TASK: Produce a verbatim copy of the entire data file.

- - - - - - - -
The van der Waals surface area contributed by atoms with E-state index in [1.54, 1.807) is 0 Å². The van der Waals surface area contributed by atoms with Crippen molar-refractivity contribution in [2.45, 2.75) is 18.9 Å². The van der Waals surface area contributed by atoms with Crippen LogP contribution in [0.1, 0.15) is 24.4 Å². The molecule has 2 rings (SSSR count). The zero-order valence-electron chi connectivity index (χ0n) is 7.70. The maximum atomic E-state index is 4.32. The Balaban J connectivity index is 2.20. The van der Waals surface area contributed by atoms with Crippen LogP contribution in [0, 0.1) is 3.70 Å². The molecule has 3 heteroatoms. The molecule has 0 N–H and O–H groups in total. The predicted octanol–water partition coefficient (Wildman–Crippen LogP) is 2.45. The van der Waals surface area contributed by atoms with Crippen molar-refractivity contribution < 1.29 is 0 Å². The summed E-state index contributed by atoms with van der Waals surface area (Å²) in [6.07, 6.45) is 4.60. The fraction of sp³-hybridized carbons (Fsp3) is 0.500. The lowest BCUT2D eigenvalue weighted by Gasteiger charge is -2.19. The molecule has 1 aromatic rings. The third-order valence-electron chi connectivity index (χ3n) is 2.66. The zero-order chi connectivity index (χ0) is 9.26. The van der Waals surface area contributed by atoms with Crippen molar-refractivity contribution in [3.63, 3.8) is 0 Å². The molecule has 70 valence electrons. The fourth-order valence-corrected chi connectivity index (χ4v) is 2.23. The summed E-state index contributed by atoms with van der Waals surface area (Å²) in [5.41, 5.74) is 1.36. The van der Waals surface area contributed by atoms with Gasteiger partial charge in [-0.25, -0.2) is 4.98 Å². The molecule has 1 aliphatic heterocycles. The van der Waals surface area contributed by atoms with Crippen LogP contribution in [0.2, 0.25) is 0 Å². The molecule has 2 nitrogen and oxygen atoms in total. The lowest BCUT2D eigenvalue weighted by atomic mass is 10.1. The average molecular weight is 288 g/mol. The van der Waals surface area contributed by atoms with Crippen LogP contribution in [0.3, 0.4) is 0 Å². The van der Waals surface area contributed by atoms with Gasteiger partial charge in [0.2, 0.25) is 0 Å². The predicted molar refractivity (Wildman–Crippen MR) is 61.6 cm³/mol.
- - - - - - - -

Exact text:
The van der Waals surface area contributed by atoms with E-state index in [1.54, 1.807) is 0 Å². The van der Waals surface area contributed by atoms with Crippen molar-refractivity contribution in [2.45, 2.75) is 18.9 Å². The van der Waals surface area contributed by atoms with Crippen LogP contribution in [0.1, 0.15) is 24.4 Å². The molecule has 2 rings (SSSR count). The zero-order valence-electron chi connectivity index (χ0n) is 7.70. The maximum atomic E-state index is 4.32. The Balaban J connectivity index is 2.20. The van der Waals surface area contributed by atoms with Crippen LogP contribution in [0, 0.1) is 3.70 Å². The molecule has 3 heteroatoms. The molecule has 0 N–H and O–H groups in total. The predicted octanol–water partition coefficient (Wildman–Crippen LogP) is 2.45. The van der Waals surface area contributed by atoms with Crippen molar-refractivity contribution < 1.29 is 0 Å². The summed E-state index contributed by atoms with van der Waals surface area (Å²) in [6.07, 6.45) is 4.60. The fraction of sp³-hybridized carbons (Fsp3) is 0.500. The lowest BCUT2D eigenvalue weighted by Gasteiger charge is -2.19. The molecule has 1 aromatic rings. The third-order valence-electron chi connectivity index (χ3n) is 2.66. The zero-order chi connectivity index (χ0) is 9.26. The van der Waals surface area contributed by atoms with Crippen molar-refractivity contribution in [3.63, 3.8) is 0 Å². The molecule has 70 valence electrons. The fourth-order valence-corrected chi connectivity index (χ4v) is 2.23. The summed E-state index contributed by atoms with van der Waals surface area (Å²) in [5.41, 5.74) is 1.36. The van der Waals surface area contributed by atoms with Gasteiger partial charge in [-0.25, -0.2) is 4.98 Å². The molecule has 1 aliphatic heterocycles. The van der Waals surface area contributed by atoms with Crippen LogP contribution in [0.2, 0.25) is 0 Å². The molecule has 2 nitrogen and oxygen atoms in total. The lowest BCUT2D eigenvalue weighted by atomic mass is 10.1. The average molecular weight is 288 g/mol. The van der Waals surface area contributed by atoms with Crippen LogP contribution in [0.3, 0.4) is 0 Å². The van der Waals surface area contributed by atoms with Gasteiger partial charge in [0.2, 0.25) is 0 Å². The predicted molar refractivity (Wildman–Crippen MR) is 61.6 cm³/mol.